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Posted on: March 21, 2022
Uncover the Truth About Root Canal Treatment
Are you hesitant about seeing a dentist when you have a very painful tooth because you fear you will need a root canal? There is nothing to fear. A root canal does not hurt; it’s not the dreaded procedure it was when your grandparents had one. The treatment will end the intense pain you’re feeling and you will only experience minor discomfort for a day or two afterward. A root canal will also save your natural tooth. With the affected tooth, the root is still held fast by your jawbone, so your natural tooth helps maintain your jaw structure.
When Is Root Canal Therapy Necessary?
Dentists recommend root canal therapy when the pulp inside a tooth becomes infected. The pulp is the tooth’s innermost layer and an infection can set in when there is deep, untreated decay or the tooth cracks or breaks and exposes the pulp. Infected pulp, which contains the nerves, will become inflamed, which often causes severe pain. A root canal will relieve the pain and stop the infection from spreading. The procedure will preserve your natural tooth; a root canal may be your only option to keep your dentist from extracting your tooth. If you have the tooth extracted, it can cause biting and chewing issues, besides creating an unsightly smile.
What Are the Telltale Signs You Need a Root Canal?
- Your tooth hurts very badly
- Tooth pain that spreads to your jaw or ear
- The tooth appears darker than normal
- You develop an abscess
- The gums above the tooth are red or swollen
- You develop a fever
- It hurts if you push on the tooth slightly
- Your tooth has prolonged sensitivity to hot and cold
- You have swollen lymph nodes
If you’re experiencing these symptoms, see an affordable dentist for an exam and relief. Most of these symptoms are somewhat serious and should be taken seriously by you. The longer you wait to see a dentist to fix a tooth that needs a root canal completed, the more complex the problem will become. Keep in mind that these problems do not heal on their own and always require professional intervention.
What Questions Do People Commonly Ask About Root Canals?
Your dentist, or a member of his or her team, will be happy to answer the following questions:
- Do I really need a root canal?
- Is there any other treatment that will work?
- What does a dentist do during root canal therapy?
- Will the procedure hurt?
- How long does it take to get a root canal?
- Will I be numb during the procedure?
- Are there any risks?
- Will I have a fully functional tooth afterward?
- Will my dental insurance cover a root canal?
- What will I pay out-of-pocket or if I don’t have dental insurance?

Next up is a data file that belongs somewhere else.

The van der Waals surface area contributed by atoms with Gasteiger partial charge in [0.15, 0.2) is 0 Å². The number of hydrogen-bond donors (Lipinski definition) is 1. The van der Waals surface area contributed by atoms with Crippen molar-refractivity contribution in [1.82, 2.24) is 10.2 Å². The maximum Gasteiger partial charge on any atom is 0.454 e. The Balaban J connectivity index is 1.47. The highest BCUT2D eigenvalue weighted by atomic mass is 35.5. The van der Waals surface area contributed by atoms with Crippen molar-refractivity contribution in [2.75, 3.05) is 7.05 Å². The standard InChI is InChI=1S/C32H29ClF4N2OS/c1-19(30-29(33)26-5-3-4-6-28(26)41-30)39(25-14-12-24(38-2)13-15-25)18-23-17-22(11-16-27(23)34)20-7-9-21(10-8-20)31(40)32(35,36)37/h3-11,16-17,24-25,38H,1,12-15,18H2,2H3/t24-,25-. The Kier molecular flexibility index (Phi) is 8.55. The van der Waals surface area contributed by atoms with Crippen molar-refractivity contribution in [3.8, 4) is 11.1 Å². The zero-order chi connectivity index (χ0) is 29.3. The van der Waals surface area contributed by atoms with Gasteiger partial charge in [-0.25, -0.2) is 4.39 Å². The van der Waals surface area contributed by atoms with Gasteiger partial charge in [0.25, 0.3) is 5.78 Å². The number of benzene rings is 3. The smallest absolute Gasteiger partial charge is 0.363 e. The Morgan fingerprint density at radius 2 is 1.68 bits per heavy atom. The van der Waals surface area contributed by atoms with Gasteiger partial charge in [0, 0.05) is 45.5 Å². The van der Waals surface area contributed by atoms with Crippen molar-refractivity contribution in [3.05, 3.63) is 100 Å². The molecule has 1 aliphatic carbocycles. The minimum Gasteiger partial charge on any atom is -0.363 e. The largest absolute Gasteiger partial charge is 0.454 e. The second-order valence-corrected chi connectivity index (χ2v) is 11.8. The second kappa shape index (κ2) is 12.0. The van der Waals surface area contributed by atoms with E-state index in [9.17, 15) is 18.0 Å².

If you have dental insurance, call your dentist to see if it is one of the plans they accept while you are making your emergency appointment. You can get details of your coverage from your policy or the plan administrator.
What Are the Steps Involved in Root Canal Therapy?
Almost all the 15 million root canals performed every year go like this:
Step 1 – The Exam
You’ll need an exam and your dentist will also take x-rays to ensure a root canal is the appropriate treatment after reviewing your symptoms with you. He or she will also answer your questions and address any concerns you have. If you have a high risk of infection, your dentist may ask you to start taking antibiotics before having your root canal. Your pain will lessen as the antibiotics start to work.
Step 2 – Preparation
You’ll receive a local anesthesia to numb your tooth and the surrounding gums. If you have anxiety, you may also request nitrous oxide, also known as laughing gas. Your dentist will also prepare for the procedure by placing a dental dam in your mouth to isolate your tooth and help keep it dry.
Step 3 – Removing the Pulp
The dentist will drill an access hole in the tooth, either on the chewing surface or on the back of the tooth. He or she will remove the pulp with special dental files and then shape the canals. After this, your dentist will flush out the canals and then dry them.
Step – 4 Filling the Canals
Your dentist will fill the canals with gutta-percha, a flexible, bio-compatible material. Then, they will use a temporary filling to cover the access hole to keep bacteria out.
Step 5- The Crown
At this stage, the tooth will still be vulnerable to damage as it won’t be as strong as it was before. Your dentist will fabricate a crown to protect and strengthen the tooth. You’ll make an appointment to return and have your custom crown placed.
Excluding the crown being placed, the process should take anywhere from 30 to 90 minutes. Molars take the longest because they can have up to four pulp chambers the dentist must clean out and fill.
Will My Tooth Hurt After My Root Canal?
You can expect some mild discomfort for a day or two afterward. Your dentist will recommend an over-the-counter pain reliever, which is usually enough for most people. If you feel intense pain afterward, contact your dentist.
What Can I Do to Heal Faster?
If possible, rest for a day. Avoid smoking before and after the procedure, as smoking inhibits healing. Avoid chewing on the side of your mouth where you had the root canal until you get your crown. Brush and floss normally, being extra careful around the tooth. The vast majority of root canals are successful and patients heal quickly with no complications.
The Final Restoration
Your root canal isn’t complete until you get your crown. Until then, your tooth won’t be fully functional. Avoid eating any hard foods with the tooth. Find an affordable dentist and have a routine exam every six months and practice good dental hygiene. These things will help prevent you from needing a root canal ever again.